One of the most common ways that we limit our concern for others is with “comparing mind”. Whether we consider others better than, worse than, or the same as ourselves, the mental act of comparing “me vs. her” or “us vs. them” creates a sharp boundary and distances us from others. In the Buddha’s language, any comparing of self to others is in the category of “conceit” in the sense of conceiving of self or others as this or that. The activity of conceiving interferes with our ability to respond to others.
So here’s the question: who is more important, who gets first servings of kindness – me or you? Well, if your mind is crabby and depressed, you’re not in the best condition for ladling out the love. But on the other hand if you keep it for yourself, and you fuss over every twinge in your own mind, then that feels like narcissism.
It’s a trick question, because the practice is holistic: to others as to oneself. The way it works is that you see where development can occur and widen it from there. You keep expanding and deepening the sphere of kindness in all directions. — from the book Pāramī by Ajahn Sucitto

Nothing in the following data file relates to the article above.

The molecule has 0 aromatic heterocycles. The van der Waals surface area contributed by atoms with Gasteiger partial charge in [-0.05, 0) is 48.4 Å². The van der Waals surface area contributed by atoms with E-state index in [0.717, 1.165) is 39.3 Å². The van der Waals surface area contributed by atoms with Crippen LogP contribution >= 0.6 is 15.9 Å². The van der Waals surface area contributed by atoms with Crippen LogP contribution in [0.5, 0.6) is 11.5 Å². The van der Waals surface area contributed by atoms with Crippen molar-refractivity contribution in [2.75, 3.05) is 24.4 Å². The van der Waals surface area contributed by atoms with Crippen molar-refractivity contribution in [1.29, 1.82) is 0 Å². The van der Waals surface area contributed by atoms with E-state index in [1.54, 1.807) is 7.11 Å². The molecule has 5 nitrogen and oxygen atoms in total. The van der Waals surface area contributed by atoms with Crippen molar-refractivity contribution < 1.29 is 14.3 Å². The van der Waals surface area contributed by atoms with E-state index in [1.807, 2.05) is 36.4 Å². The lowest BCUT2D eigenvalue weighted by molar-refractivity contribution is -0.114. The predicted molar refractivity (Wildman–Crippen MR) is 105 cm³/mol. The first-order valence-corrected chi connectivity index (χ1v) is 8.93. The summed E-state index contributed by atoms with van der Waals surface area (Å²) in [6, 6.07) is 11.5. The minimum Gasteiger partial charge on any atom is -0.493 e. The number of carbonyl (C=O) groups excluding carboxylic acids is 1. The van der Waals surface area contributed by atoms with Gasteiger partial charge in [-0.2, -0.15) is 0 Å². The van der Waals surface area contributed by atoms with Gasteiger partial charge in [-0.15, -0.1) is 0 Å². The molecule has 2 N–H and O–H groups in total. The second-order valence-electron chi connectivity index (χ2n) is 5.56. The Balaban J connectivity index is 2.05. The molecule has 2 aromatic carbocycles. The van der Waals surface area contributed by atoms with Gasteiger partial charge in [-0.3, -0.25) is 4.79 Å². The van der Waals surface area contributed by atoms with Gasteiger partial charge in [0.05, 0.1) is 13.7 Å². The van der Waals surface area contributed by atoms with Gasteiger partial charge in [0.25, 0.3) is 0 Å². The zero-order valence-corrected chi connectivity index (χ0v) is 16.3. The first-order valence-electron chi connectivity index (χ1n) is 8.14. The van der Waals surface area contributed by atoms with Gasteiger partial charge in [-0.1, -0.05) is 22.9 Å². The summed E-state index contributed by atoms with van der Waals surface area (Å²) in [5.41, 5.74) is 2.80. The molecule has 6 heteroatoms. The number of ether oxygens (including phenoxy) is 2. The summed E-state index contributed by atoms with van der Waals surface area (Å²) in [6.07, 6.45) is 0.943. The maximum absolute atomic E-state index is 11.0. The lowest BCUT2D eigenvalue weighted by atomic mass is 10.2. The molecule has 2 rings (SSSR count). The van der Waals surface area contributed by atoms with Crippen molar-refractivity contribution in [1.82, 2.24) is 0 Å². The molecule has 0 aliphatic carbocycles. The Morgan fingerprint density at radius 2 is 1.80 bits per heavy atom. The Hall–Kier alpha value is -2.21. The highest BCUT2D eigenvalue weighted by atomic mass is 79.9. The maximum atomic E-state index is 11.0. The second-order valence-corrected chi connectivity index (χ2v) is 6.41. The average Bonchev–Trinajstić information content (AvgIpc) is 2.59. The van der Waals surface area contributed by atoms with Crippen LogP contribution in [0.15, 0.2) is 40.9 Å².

Mettā is one of the four boundless or sublime states. The others are karunā, muditā and upekkhā, or compassion, sympathetic joy, and equanimity. When the Buddha calls these states of mind boundless, he’s not talking in relative terms, he literally means with no discernible boundary. There’s no slightly better or slightly worse, no my needs trumping yours, even a little bit. To fully experience one of these states requires the absence of ill-will and of self-view. This seems impossible if we think it must be permanent, but the sublime states, like all mental states, come and go. We try to steer ourselves in their direction, but inevitably we sometimes can’t.
What we can do is recognize when one of these boundless mental states is present and simply rest in it, explore it, let it be as it is. We can establish practices that remind us that we want to be kind to everyone, ourselves included, as much of the time as possible. This could take the form of bringing one of the traditional mettā phrases to mind throughout the day, for example, “May I be well, happy and peaceful. As I wish to be well, happy, and peaceful, may all beings be well, happy and peaceful.” If other words work better for you, then they are the best ones to use. We can create the conditions for orienting ourselves towards our potential for freedom.